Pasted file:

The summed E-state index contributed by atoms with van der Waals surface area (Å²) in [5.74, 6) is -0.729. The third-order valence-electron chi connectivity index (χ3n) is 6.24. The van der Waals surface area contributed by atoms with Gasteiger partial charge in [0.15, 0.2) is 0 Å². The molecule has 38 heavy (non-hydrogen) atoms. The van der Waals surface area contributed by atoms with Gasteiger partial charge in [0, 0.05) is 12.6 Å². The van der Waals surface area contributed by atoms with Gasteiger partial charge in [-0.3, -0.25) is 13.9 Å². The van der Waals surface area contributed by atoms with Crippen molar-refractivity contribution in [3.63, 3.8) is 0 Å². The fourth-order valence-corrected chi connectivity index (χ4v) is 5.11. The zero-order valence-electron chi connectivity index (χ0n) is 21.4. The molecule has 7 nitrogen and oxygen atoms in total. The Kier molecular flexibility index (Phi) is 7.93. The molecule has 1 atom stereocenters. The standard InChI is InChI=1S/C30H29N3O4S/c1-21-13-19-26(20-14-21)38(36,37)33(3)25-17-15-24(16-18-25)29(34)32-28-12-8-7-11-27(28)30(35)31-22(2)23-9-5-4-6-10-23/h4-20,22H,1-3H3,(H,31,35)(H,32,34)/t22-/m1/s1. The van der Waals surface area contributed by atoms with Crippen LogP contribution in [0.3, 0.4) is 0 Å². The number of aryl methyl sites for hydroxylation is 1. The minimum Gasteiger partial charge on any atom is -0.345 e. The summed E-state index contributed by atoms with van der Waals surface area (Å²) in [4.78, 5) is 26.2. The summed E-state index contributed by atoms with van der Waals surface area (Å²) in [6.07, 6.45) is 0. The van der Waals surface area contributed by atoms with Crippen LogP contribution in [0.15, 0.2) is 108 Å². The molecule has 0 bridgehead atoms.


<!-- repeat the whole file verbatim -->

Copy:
The summed E-state index contributed by atoms with van der Waals surface area (Å²) in [5.74, 6) is -0.729. The third-order valence-electron chi connectivity index (χ3n) is 6.24. The van der Waals surface area contributed by atoms with Gasteiger partial charge in [0.15, 0.2) is 0 Å². The molecule has 38 heavy (non-hydrogen) atoms. The van der Waals surface area contributed by atoms with Gasteiger partial charge in [0, 0.05) is 12.6 Å². The van der Waals surface area contributed by atoms with Gasteiger partial charge in [-0.3, -0.25) is 13.9 Å². The van der Waals surface area contributed by atoms with Crippen molar-refractivity contribution in [3.63, 3.8) is 0 Å². The fourth-order valence-corrected chi connectivity index (χ4v) is 5.11. The zero-order valence-electron chi connectivity index (χ0n) is 21.4. The molecule has 7 nitrogen and oxygen atoms in total. The Kier molecular flexibility index (Phi) is 7.93. The molecule has 1 atom stereocenters. The standard InChI is InChI=1S/C30H29N3O4S/c1-21-13-19-26(20-14-21)38(36,37)33(3)25-17-15-24(16-18-25)29(34)32-28-12-8-7-11-27(28)30(35)31-22(2)23-9-5-4-6-10-23/h4-20,22H,1-3H3,(H,31,35)(H,32,34)/t22-/m1/s1. The van der Waals surface area contributed by atoms with Crippen LogP contribution in [0.3, 0.4) is 0 Å². The number of aryl methyl sites for hydroxylation is 1. The minimum Gasteiger partial charge on any atom is -0.345 e. The summed E-state index contributed by atoms with van der Waals surface area (Å²) in [4.78, 5) is 26.2. The summed E-state index contributed by atoms with van der Waals surface area (Å²) in [6.07, 6.45) is 0. The van der Waals surface area contributed by atoms with Crippen LogP contribution in [0.15, 0.2) is 108 Å². The molecule has 0 bridgehead atoms.